"I know where you live" : Statutory social work, client violence, and dilemmas for safety and practice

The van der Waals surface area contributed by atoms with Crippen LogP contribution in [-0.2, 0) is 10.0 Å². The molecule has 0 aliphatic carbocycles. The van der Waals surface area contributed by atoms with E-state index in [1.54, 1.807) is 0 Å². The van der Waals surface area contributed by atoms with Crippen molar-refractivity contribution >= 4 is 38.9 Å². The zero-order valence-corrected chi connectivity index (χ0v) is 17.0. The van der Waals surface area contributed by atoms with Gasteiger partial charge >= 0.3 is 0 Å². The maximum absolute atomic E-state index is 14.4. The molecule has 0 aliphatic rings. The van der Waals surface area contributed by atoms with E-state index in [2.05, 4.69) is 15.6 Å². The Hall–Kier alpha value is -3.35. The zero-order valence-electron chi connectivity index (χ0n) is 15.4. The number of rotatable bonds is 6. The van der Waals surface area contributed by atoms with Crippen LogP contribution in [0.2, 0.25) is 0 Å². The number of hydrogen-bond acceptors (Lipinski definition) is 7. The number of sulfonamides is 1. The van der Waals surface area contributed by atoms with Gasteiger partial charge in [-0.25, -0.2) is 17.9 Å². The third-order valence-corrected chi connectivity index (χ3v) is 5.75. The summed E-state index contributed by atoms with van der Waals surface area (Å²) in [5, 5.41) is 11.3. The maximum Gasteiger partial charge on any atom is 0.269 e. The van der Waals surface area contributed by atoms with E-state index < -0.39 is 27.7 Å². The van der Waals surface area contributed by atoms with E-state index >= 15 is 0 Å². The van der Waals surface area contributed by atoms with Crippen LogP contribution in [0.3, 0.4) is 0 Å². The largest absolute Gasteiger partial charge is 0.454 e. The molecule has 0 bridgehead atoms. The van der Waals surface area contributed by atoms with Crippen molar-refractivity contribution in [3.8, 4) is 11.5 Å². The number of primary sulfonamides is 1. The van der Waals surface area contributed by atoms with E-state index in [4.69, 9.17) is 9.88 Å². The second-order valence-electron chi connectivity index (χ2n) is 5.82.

Sammanfattning: Violence from service users towards social workers (client violence) has been a growing concern over the last decades. Statutory social work is among the occupations with a high risk of client violence. Sweden has a long history of legislation on workplace safety, yet client violence in social work is perpetual. Few studies have investigated the qualitative experiences of statutory social workers regarding client violence. This dissertation aims to increase understanding of statutory social workers’ experiences of client violence with a focus on social workers’ descriptions of the manifestations of client violence, circumstances that make client violence stressful, coping methods used to deal with client violence and proposed countermeasures to prevent the recurrence of client violence and injuries.The dissertation compiles four papers based on two studies. Study I (papers I-III) involves thematic analysis of semi-structured interviews with social workers. Study II (paper IV) utilises content analysis of occupational injury reports by social workers (Paper IV).The results show that client violence involves continuous encounters in client-social worker interactions that result in hostility. Violent encounters transcending workplace boundaries (usually the agency office) are often perceived as more stressful than encounters in the workplace. When dealing with violent clients, social workers strived to balance helping and controlling the clients. However, they sometimes experience powerlessness that compromised their ability to act according to professional requirements. To deal with client violence, social workers mainly propose countermeasures related to the psychosocial work environment and the organization of work. Over the years, psychosocial and organizational countermeasures have become more predominant than individualization of responsibility.This dissertation provides insight into spatial influences when appraising client violence and the limits to social workers’ perceived power and control when dealing with clients. The dissertation adds to the literature positing that client violence should not be studied as one-off encounters. These aspects further suggest the need to rethink the concept of the workplace and how to conduct systematic work environment management.